9 February 2012
Men with a particular variant on their Y chromosome have a 50 per cent increased risk of coronary artery disease (CAD) compared with men without the variant, a study suggests.
The heightened risk occurs independently of other known cardiovascular risk factors, including blood pressure, cholesterol, age, body mass index, diabetes, smoking, alcohol consumption, socioeconomic status, or circulating concentrations of C-reactive protein - a marker of inflammation. This suggests that men with this variant are hard-wired to have a higher risk of coronary artery disease, regardless of their other risk factors.
The study authors genotyped (worked out the genetic makeup of) 11 markers of the male-specific region of the Y chromosome in more than 3200 biologically unrelated British men. They then tracked each Y chromosome back into one of 13 ancient lineages defined as haplogroups. All humans belong to one of about 30 haplogroups worldwide - a sort of ancestral clan. Of nine haplogroups identified, two accounted for roughly 90 per cent of the Y chromosome variants among British men.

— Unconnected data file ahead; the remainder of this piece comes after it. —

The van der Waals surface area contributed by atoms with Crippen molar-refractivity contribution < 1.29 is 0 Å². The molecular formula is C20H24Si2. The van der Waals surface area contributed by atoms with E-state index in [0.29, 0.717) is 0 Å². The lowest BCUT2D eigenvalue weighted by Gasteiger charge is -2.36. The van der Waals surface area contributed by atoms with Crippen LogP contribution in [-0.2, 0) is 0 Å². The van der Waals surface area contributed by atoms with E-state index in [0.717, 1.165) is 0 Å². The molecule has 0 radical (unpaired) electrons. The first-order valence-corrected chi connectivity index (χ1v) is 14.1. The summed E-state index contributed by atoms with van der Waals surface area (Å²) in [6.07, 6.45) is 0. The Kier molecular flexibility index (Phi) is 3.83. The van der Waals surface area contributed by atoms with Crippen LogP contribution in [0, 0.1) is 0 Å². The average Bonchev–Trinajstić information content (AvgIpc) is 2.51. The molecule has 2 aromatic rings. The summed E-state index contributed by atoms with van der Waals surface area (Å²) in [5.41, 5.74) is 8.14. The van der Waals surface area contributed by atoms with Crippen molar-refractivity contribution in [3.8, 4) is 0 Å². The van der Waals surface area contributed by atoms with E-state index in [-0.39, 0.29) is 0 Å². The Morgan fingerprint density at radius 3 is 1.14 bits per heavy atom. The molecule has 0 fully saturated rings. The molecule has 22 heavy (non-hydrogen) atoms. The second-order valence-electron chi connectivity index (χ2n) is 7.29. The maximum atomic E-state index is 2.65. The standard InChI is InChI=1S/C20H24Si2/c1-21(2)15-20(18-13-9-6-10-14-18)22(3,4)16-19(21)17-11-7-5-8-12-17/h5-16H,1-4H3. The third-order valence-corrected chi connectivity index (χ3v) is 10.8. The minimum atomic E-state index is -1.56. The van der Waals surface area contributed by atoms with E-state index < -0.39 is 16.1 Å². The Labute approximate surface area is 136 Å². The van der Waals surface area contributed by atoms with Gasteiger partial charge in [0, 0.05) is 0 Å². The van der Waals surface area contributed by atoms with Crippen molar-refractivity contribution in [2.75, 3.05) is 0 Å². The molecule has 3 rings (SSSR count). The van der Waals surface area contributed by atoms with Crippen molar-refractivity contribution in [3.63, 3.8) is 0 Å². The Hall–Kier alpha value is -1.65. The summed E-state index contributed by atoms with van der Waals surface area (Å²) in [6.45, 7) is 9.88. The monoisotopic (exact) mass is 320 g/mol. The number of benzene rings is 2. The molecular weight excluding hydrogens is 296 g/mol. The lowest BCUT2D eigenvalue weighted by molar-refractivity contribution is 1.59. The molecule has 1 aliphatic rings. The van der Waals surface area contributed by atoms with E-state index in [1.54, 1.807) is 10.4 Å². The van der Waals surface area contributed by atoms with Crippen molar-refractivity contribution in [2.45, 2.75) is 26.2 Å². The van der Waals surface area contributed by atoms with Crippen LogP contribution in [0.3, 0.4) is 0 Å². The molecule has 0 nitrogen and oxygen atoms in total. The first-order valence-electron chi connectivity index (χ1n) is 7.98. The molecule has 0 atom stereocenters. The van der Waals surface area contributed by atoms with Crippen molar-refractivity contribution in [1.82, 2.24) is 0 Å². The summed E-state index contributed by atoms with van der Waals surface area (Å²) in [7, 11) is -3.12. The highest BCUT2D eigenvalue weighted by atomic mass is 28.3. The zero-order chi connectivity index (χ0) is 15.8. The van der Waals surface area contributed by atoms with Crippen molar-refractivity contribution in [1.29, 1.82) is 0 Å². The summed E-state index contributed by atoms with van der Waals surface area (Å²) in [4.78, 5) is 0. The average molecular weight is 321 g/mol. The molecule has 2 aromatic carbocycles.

One of those, called haplogroup I, occurs in 15–20 per cent of the British male population, and the study showed that men carrying it had about a 50 per cent higher risk of CAD compared with men with other Y chromosome lineages.
Further data showed that the effect on risk of coronary artery disease is most likely mediated through the immune response.
In a linked commentary, Dr Virginia Miller of the Mayo Clinic wrote that, “it would be interesting to examine whether existing algorithms assessing individual risk of coronary artery disease for men could be improved by changing the question 'Did your mother or father have a heart attack before age 60?' to 'Did your father have a heart attack before the age of 60?'” “Both sex and family do matter in inheritance of coronary artery disease," she concluded.
Last Reviewed: 10 February 2012
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